We have kept up recent events in Northern Ireland quite extensively in recent weeks, both in this column and elsewhere on the site. Suffice to say, the big strategic problem facing the Democratic Unionist Party – how to avoid sharing the doom of the Ulster Unionists after substantially folding on the Sea Border – will play out over the next few months and years.
Nonetheless, the Assembly has staggered once again to its feet, and with that heralded the first-ever nationalist first minister. Not just nationalist, indeed, but republican.
Michelle O’Neill has, naturally, used her platform to call for a referendum on unity within ten years; one could hardly expect a Sinn Féin politician to do anything else. Gillian Keegan attracted comment this week when she refused to rule one out.
But the overall significance of this moment, whatever its symbolic power, is easy to overstate.
For starters, no minister would explicitly rule out a unity referendum on a ten-year timeframe. The conditions for holding one are governed by the Belfast Agreement. For that reason, they also don’t need to: unless it looks as though such a referendum would be won by the nationalists, there is no reason to hold one.
There is little sign of that. The Protestant community remains rock-solidly against joining the Republic, and the 2022 Life & Times Survey found almost a fifth of Catholics saying that remaining part of the United Kingdom was their preferred long-term outcome for Northern Ireland, never mind the next ten years.
Boosterish comments from nationalists should also be weighed against the rash of stories this week about how the newly-reformed Northern Ireland Executive is facing a “cash crisis”; O’Neill herself has said that the £3.3bn the Government has pledged to the Province isn’t enough.
Fair enough, perhaps. But the basic economic fact of Northern Ireland’s financial dependence on the mainland militates against any move toward unity. Ireland, a much smaller economy, could not nearly so easily shoulder the burden: the Irish parliament’s official proposals for a united Ireland settled on asking the British to keep paying, in full, for 20 years; Irish voters who tell pollsters they favour unity are often opposed to anything like the increased tax burden it would otherwise involve.
Little wonder that both London and Dublin are playing down suggestions that there will be any imminent transfer of sovereignty in Ulster.
Finally, it’s worth remembering two other points. First, the offices of first minister and deputy first minister are in fact joint offices; the pretence at hierarchy was a sop to unionists, who banked a purely symbolic gesture which has now come back to bite them.
Second, the 2022 Stormont election did not see any surge towards nationalism. Sinn Féin became the largest party by dint of managing not to lose any seats; overall, unionism and nationalism lost four seats each, although on the nationalist side all were borne by the SDLP.
The key drivers of change were the continuing rise of the Alliance Party, which gained nine seats, and the hard-line Traditional Unionist Voice, which didn’t gain any new seats but tripled its share of the vote at the expense of its larger rivals.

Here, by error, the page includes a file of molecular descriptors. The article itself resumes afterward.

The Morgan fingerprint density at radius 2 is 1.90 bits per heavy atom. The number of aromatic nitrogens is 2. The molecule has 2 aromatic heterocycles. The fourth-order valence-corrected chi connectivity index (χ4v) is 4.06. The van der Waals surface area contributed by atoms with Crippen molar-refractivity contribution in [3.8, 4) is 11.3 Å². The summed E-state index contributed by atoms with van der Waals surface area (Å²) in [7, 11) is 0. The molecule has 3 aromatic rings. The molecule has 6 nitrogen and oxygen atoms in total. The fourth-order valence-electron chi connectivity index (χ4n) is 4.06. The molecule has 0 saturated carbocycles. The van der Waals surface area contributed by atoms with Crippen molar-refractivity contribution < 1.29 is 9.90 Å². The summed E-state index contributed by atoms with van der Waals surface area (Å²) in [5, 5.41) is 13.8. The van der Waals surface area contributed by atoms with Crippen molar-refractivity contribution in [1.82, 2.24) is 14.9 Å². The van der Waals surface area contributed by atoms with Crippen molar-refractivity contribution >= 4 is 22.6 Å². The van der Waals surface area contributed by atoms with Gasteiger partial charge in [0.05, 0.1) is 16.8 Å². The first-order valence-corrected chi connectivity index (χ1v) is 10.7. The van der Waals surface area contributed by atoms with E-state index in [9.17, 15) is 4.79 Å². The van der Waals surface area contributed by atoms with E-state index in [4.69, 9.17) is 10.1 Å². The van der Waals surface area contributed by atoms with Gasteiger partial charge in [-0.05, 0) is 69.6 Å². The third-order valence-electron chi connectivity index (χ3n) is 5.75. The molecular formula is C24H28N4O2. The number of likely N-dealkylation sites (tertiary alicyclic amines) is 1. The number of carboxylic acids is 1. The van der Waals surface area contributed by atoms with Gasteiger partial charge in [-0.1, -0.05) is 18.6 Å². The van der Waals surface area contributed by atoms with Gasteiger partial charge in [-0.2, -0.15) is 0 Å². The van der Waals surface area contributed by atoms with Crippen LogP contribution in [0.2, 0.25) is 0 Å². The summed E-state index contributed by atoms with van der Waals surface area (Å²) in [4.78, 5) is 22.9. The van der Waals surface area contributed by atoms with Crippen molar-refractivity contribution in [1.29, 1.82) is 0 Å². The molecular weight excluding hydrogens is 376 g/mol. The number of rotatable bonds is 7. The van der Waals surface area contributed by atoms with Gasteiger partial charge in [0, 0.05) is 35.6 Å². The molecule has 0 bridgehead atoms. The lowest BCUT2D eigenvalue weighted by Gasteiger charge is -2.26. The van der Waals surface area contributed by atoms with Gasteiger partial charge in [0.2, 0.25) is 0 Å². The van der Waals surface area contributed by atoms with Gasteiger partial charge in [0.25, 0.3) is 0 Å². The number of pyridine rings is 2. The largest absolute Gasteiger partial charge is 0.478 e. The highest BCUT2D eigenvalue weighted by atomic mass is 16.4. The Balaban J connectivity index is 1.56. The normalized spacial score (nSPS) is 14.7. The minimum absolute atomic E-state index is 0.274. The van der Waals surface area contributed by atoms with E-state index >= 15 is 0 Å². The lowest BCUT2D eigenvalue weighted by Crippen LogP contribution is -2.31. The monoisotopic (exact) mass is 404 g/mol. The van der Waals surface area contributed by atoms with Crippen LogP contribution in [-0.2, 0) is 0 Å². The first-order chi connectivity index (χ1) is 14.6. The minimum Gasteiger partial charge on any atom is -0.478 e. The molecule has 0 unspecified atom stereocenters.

SNP face fresh woes over tax and healthcare
It never rains but it pours these days for the Scottish National Party. Fresh from the controversy over Nicola Sturgeon’s testimony to the Covid Inquiry and her government’s practice of deleting its paper trails, Humza Yousaf is now embroiled in not one but two new rows over the Scottish Government’s policies.
First, the Institute for Fiscal Studies has rebuked the SNP’s claims to be increasing health spending. It claimed in the Scottish budget that it would rise at 1.3 per cent above inflation. But as the Daily Telegraph reports:
“A new analysis by the think tank said this figure was based on a comparison with the spending allocated in the original 2023/24 Scottish Budget, and did not take into account “in-year top ups” of extra funding that have been added since. When the latter are taken into account, it said the Scottish Government’s spending on health and social care is on course to drop by 0.7 per cent in real terms in 2024/25.”
Oops. Not great, especially in the week that the Scottish Government is being grilled over the resignation of the former health secretary over his expenses. Even more so when the IFS says that “such a cut in funding would likely see a further degradation in service quality and necessitate cuts in staffing”.
Perhaps more seriously, at least as regard’s the First Minister’s own position, Kate Forbes is leading a Nationalist rebellion against the Scottish Government’s planned income tax hike, arguing that Scotland needs to “grow its tax base” if it wants to sustain public spending.
Such an open row over policy would have been unthinkable in the Sturgeon era, when the SNP operated with phalanx-like discipline. It also shows how the big strategic question facing the Nationalists – what sort of party they really are, now the tide is going out – is already dividing the party in what are already extremely difficult political circumstances.